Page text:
You can deploy your artifacts to your local maven repo while developing with the task publishToMavenLocal. This task will copy all the artifacts that would normally be uploaded to a remote repo to a local directory on your file system:

$ kobaltw publishToMavenLocal
  ----- klaxon:publishToMavenLocal
Deploying 8 files to local maven /Users/cbeust/.kobalt/localMavenRepo

If you want your projects to use that local repository on top of the regular ones (JCenter, etc...), you can use the localMaven() directive in your repos() specification in your build file:

// Build.kt
val bs = buildScript {

Using plug-ins

Kobalt comes with a few preconfigured plug-ins but you will want to include external ones as well, which can be downloaded either from a Maven repository (Sonatype, JCenter, ...) or from a local file.

First of all, let's take a quick look at the tasks available in the default distribution (your actual output might differ somewhat):

$ ./kobaltw --tasks
  ===== java =====
    compile          Compile the project
    compileTest      Compile the tests
    test             Run the tests
    clean            Clean the project

  ===== publish =====
    generatePom      Generate the .pom file
    uploadBintray    Upload the artifacts to Bintray

  ===== packaging =====
    assemble         Package the artifacts

Let's modify our build to include a plug-in. We do this by adding a call to the buildScript directive on top of the build file:

val bs = buildScript {

Now, run the --tasks command again:

$ ./kobaltw --tasks
  ===== java =====
    compile         Compile the project

  ===== publish =====
    generatePom     Generate the .pom file
    uploadBintray   Upload the artifacts to Bintray

  ===== kobalt-example-plugin =====
    coverage        Run coverage

  ===== packaging =====
    assemble        Package the artifacts
Notice the new "coverage" task, provided by the plug-in kobalt-example-plugin that we just included. With the simple action of declaring the plug-in, it is now fully loaded and available right away. Of course, such plug-ins can allow or require additional configuration with their own directives. Please read the plug-in developer documentation for more details.

Multiple projects

You can specify more than one project in a build file, simply by declaring them:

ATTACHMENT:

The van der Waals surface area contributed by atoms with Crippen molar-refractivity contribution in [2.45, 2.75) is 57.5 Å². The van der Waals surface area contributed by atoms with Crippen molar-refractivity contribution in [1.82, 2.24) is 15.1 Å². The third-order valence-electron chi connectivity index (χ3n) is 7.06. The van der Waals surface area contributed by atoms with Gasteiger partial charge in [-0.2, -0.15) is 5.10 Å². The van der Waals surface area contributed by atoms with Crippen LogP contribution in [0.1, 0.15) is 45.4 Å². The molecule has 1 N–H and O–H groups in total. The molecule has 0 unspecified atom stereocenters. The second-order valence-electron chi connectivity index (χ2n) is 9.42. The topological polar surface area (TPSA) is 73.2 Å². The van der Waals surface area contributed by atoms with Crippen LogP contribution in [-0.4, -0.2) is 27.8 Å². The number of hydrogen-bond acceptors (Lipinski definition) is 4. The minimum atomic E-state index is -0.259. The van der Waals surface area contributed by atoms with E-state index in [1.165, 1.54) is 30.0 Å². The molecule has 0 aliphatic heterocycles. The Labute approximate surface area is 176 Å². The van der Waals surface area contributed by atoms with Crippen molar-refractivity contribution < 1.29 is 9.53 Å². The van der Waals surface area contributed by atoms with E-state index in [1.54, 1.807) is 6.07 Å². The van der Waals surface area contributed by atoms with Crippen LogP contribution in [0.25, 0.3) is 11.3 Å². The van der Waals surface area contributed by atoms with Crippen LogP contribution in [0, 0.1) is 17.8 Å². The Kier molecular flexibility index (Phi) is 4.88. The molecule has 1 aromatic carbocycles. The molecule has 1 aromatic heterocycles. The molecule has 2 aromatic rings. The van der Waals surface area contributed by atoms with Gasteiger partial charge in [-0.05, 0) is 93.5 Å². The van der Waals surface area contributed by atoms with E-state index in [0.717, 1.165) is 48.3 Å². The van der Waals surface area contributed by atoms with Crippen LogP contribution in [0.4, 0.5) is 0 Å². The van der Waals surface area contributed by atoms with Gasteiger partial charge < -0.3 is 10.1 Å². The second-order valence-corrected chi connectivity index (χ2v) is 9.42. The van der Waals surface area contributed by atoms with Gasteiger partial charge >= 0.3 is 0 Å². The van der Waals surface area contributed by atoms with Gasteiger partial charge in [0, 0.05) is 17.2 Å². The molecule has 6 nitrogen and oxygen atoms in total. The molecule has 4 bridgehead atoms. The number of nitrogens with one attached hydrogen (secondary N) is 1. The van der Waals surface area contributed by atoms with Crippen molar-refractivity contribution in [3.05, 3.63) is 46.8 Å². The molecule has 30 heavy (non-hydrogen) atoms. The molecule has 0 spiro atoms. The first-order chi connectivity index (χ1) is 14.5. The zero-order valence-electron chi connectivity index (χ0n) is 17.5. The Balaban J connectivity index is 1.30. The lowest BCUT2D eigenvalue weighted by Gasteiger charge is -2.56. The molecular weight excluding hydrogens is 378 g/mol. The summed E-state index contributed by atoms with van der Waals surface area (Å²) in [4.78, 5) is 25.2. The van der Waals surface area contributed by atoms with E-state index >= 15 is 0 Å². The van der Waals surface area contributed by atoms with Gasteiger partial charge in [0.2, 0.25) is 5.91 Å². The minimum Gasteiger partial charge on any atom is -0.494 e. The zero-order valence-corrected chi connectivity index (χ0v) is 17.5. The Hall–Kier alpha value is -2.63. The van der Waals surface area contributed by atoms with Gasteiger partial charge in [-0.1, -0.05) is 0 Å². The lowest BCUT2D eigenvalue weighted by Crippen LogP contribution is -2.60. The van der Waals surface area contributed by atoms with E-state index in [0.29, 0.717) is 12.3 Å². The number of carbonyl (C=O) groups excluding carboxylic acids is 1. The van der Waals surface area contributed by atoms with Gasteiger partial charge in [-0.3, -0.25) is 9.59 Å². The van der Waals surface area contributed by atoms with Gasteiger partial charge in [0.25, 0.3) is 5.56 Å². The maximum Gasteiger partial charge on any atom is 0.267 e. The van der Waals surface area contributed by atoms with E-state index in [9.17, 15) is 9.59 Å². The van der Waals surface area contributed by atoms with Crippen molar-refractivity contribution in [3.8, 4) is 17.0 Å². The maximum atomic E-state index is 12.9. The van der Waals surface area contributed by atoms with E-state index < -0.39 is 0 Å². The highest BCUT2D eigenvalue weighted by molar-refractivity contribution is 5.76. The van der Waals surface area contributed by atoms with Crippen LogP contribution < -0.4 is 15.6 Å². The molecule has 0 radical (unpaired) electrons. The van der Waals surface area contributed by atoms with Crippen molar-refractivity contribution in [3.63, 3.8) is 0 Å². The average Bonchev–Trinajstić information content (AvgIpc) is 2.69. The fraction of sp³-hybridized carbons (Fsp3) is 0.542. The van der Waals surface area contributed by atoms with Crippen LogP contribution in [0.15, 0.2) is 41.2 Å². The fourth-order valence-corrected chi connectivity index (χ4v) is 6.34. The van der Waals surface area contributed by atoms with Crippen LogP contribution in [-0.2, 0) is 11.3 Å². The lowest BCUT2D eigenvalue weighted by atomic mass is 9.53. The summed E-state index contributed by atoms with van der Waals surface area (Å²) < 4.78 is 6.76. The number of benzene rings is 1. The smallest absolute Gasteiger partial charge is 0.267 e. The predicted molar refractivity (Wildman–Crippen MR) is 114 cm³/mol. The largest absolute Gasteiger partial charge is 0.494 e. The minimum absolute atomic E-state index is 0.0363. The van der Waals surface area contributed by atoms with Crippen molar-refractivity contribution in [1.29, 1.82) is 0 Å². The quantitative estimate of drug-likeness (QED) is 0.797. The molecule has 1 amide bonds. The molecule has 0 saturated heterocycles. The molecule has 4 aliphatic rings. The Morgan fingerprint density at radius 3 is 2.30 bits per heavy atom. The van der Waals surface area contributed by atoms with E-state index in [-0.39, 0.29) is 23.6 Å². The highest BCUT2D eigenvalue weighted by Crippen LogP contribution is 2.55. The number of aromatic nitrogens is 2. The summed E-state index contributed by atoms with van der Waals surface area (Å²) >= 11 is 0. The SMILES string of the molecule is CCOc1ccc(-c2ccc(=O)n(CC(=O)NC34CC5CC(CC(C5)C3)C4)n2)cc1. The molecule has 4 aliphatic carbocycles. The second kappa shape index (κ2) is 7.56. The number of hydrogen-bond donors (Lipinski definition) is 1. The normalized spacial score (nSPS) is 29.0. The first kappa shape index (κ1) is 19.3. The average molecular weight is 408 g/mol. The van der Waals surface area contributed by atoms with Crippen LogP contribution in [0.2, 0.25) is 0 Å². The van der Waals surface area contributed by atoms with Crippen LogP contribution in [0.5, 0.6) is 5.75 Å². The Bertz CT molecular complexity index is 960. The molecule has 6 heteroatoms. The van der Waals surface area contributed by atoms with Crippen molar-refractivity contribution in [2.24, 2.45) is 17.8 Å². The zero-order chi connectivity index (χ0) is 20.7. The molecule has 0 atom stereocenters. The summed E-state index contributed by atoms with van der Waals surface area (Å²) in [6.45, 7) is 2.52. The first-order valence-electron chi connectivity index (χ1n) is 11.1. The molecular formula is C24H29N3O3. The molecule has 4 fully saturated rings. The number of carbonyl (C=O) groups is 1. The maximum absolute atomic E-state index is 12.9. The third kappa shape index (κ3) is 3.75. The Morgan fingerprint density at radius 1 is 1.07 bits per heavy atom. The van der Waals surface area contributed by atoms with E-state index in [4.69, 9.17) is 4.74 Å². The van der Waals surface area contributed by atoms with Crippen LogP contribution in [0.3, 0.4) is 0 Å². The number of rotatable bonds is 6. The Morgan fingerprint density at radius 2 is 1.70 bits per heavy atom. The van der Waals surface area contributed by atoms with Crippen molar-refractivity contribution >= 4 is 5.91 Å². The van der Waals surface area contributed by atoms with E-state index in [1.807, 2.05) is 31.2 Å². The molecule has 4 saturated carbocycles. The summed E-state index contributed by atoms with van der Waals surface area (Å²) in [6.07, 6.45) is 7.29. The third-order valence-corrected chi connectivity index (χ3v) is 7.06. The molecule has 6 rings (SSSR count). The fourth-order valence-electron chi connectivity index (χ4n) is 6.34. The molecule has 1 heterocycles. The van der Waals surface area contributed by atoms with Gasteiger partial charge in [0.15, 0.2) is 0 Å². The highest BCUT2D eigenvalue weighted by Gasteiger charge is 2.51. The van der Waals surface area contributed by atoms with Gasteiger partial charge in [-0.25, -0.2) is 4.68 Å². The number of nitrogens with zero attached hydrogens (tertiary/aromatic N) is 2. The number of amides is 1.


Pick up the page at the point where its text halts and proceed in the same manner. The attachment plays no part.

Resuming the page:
val p1 = project { ... }
val p2 = project { ... }

If some of your projects need to be built in a certain order, you can specify dependencies when you create your project. For example:

val p2 = project(p1) { ... }

This declares that the Kotlin project p2 depends on p1, which means that the project p1 will be built first.

You can also run tasks for a specific project only as follows:

./kobaltw p2:assemble
This will run the assemble task only for the p2, instead of running it for all projects.

Command line

Here are the options that you can pass to ./kobaltw:

Name Type Default Description Details
--buildFile File kobalt/src/Build.kt Specify a build file. Use this option if you are trying to build a project whose Build.kt is not in kobalt/src.
--checkVersions Boolean false Display all the new versions of your dependencies. This option looks at all the dependencies found in your build file and then contacts all the Maven repositories in order to find out if any of these repos contains a newer version. If any are found, they are displayed:
$ ./kobaltw --checkVersions
New versions found:
--downloadSources Boolean false Whenever dependencies are resolved, their sources and Javadoc are downloaded as well. Mostly useful when used with --resolve or when Kobalt is launched in --server mode.
--dryRun Boolean false Display the tasks about to be run without actually running them. Use this option to get an idea of what the build will run without actually building anything.
--init Comma-separated strings of template names. null Initialize a project for Kobalt with the given templates. The parameter to this argument is a list of template names separated by commas, e.g. "java,myProject". Each template will be invoked in order so they can generate their files.
--listTemplates N/A List all the templates available. Templates displayed by this command can then be passed as an argument to the --init parameter.
--log Integer (0..3) 1 Specify the log level. The default level is 1. Level 0 will quiet everything and 2 and 3 will display increasingly verbose output.
--noIncremental Boolean false Turn off incremental builds. If this flag is specified, Kobalt will run all the tasks, even those that are incremental and would have been skipped.